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Sustaining community cohort crisscrosses communal creations

The Sustaining Community Cohort, a new class-club hybrid on campus, stands at the intersection of sustainability, art, and community. It is exposing many high school students to many fun and unique experiences.

“We asked students who are [currently taking] advanced art courses, economics, as well as environmental science to express an interest and apply,” said faculty leader Ben Steele, “and we selected 16 students. Our mission is [to] analyze art and philanthropy and how they intersect. [We focus on] public art, public space, and mass transit and how those subjects contribute to the sense of sustaining your community.”

For its first field trip this year, the group went to Flux, a one-night art exhibition in Atlanta.

“Flux was a great experience,” said junior and Cohort member Jimmy White.  “We took a bus trip to the Castleberry Hill neighborhood near downtown Atlanta and visited a great art festival. We walked around through the festival and experienced installation and performance art.”

Students were able to be active participants during the festival.

“There was one exhibition with a dance floor where they videotaped you dancing,” said White, “and then projected it up on a really big screen on a building.”

Flux was a unique art show for another important reason. It was only a single-night art exhibition.

“Everything is installed, performances happen, and then it’s all just taken down the next day,” said Steele.  “You have to be there then to experience it, which means that everyone who is experiencing the art is experiencing it together.”
Flux certainly gave visitors a taste of unusual and unique public art.

“I’m not an artist,” said White, an economics student, “and so it was great for me to experience something outside of my comfort zone, like Flux, where there are people who I don’t normally get in touch with.”

While Flux was a unique experience, the Cohort’s trip to New Orleans this fall offered a more immersing but similarly unique experience.
“The New Orleans trip was great,” said White. “I ate lots of food, and we toured New Orleans, visiting exhibits from Prospect 2.”
Prospect 2 was the art festival that the group visited in the city.

“New Orleans is all about carnivals and parades, and that’s what Prospect originally was–this art carnival that happened once a year,” said junior Leah Parker. “That was the first Prospect, and we went and saw the second. Dan Cameron curated the show, which was a lot of installation art pieces placed all over New Orleans. He brought in around 70 international artists to New Orleans who all stayed here for six weeks deciding what they wanted to do, where they wanted to put their art, and how they wanted it to interact with the city. Cameron wants New Orleans to grow into the nation’s premier art city.”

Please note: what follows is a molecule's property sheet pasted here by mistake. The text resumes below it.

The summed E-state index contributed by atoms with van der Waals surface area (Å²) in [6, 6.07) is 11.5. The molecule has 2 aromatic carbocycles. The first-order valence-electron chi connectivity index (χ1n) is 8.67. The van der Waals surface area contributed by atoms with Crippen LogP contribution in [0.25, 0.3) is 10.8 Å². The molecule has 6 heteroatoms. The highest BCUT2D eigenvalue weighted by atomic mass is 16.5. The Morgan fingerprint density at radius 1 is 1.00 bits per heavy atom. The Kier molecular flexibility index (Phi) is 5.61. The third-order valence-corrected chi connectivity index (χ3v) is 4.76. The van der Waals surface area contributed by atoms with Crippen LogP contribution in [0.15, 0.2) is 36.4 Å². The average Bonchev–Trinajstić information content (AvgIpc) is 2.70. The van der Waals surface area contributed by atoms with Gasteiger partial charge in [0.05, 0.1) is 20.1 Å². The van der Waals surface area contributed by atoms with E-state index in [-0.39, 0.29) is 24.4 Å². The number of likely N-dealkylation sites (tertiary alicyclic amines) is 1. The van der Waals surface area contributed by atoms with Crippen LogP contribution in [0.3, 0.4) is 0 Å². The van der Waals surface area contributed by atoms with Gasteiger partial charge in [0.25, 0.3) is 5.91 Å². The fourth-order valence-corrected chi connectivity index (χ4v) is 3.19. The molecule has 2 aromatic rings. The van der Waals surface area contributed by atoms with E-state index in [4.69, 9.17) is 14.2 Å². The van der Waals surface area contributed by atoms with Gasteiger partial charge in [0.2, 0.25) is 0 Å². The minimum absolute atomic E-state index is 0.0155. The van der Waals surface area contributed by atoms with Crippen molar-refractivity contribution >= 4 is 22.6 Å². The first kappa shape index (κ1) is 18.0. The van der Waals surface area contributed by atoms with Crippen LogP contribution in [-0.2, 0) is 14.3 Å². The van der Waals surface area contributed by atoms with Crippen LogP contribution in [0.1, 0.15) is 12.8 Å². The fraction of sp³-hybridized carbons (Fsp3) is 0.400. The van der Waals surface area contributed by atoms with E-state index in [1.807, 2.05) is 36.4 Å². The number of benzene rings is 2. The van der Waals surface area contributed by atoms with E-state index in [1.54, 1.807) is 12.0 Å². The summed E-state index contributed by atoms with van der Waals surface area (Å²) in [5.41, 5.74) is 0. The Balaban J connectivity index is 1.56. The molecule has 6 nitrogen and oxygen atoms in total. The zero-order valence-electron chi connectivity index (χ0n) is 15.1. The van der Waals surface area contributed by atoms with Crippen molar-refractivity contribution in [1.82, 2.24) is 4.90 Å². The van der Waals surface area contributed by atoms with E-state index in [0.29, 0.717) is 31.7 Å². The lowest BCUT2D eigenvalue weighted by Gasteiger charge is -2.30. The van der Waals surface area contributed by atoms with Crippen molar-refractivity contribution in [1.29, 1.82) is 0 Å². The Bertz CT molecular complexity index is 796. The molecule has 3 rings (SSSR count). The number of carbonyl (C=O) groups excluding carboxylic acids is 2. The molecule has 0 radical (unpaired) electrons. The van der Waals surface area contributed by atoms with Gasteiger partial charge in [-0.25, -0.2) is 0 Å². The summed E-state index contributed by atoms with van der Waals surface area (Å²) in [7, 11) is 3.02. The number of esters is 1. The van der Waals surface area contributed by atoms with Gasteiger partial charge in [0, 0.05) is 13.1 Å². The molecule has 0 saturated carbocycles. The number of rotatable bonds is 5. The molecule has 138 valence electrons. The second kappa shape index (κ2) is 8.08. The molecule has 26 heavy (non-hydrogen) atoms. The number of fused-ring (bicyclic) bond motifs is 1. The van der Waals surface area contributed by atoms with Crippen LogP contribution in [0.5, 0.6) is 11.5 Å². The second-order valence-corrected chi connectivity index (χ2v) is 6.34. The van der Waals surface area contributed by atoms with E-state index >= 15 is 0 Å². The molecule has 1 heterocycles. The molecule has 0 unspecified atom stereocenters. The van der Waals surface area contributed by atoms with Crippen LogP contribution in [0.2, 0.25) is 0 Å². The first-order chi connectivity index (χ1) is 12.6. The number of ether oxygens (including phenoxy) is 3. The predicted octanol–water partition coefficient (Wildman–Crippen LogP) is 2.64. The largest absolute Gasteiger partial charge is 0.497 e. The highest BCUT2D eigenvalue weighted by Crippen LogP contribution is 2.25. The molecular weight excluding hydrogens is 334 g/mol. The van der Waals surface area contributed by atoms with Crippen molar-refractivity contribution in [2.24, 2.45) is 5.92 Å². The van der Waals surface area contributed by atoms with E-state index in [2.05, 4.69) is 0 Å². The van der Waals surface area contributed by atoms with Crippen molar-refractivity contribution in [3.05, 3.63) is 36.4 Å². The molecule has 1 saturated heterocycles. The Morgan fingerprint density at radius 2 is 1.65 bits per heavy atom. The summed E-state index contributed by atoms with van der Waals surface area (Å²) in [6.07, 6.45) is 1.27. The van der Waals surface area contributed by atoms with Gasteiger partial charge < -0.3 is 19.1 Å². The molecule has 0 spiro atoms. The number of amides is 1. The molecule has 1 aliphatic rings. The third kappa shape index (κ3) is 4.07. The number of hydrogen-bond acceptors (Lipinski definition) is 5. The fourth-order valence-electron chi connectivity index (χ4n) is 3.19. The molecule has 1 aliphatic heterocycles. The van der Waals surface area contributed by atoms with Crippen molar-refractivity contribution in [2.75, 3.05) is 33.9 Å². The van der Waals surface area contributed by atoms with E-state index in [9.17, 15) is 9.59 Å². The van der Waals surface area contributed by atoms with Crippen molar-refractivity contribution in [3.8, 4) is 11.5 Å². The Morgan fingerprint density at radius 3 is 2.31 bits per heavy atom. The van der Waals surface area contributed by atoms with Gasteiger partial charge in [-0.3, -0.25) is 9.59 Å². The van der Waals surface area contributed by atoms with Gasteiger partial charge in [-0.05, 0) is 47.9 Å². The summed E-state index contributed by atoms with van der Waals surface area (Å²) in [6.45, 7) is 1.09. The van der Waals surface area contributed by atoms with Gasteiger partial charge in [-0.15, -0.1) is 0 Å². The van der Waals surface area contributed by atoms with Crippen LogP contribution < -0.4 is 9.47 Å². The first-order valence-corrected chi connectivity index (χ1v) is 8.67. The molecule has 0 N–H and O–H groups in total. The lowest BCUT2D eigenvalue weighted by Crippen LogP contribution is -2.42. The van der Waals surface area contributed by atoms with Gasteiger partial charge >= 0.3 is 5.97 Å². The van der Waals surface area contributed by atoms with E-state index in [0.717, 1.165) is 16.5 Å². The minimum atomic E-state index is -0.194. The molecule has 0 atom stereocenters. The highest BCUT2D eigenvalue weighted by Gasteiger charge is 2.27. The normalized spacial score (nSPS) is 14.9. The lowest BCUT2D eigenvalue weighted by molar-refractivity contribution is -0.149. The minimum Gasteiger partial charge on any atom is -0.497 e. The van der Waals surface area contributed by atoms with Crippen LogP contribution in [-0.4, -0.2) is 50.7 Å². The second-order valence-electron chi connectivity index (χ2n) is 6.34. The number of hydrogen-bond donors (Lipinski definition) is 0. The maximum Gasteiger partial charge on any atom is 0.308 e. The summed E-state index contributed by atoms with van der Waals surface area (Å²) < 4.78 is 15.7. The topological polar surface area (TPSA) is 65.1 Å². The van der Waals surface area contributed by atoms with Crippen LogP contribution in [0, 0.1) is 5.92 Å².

The Cohort enjoys and benefits from the unique events they visit.

“I was pleased and maybe a little shocked with how much I felt like [the students] were in touch with the ideas that were deepest and most integral to the project, [Prospect 2],” said Steele, “and I think that it was because the trip as a whole gave people such a strong sense of what was going on and what was happening.”

Looking toward the future, the group plans to visit the Beltline in Atlanta and the High Line in New York this spring.

“We are visiting New York to visit the High Line and its recently built second edition that was opened this past fall,” said Steele. “It is a redesigned public space. They are re-purposing railway that’s elevated into a public park. This was a project that began with a grassroots movement to save the High Line because it was scheduled to be demolished. It [evolved] into this amazing effort where architects from all over the world were the designers. In a pretty small period of time, the cause changed from a small, grassroots movement to a new idea of how to design an urban space.”

Students are looking forward to unique experiences with art and public spaces in New York, both at the High Line and in the city as a whole.

“I really think the High Line is exciting,” said Parker. “I think the concept of changing a railroad into a park is fascinating.”

All in all, the Sustaining Community Cohort has found a place in students’ hearts for the unusual, extraordinary events that combine art, sustainability, and community.

“I think it’s fantastic that Mr. Steele started it and came up with it because it’s going to be an up-and-coming topic in our world,” said Parker.  “I think it’s great that we get to be introduced to it at such a young age, and have such great trips, and experience the topics of sustainability and community firsthand.”

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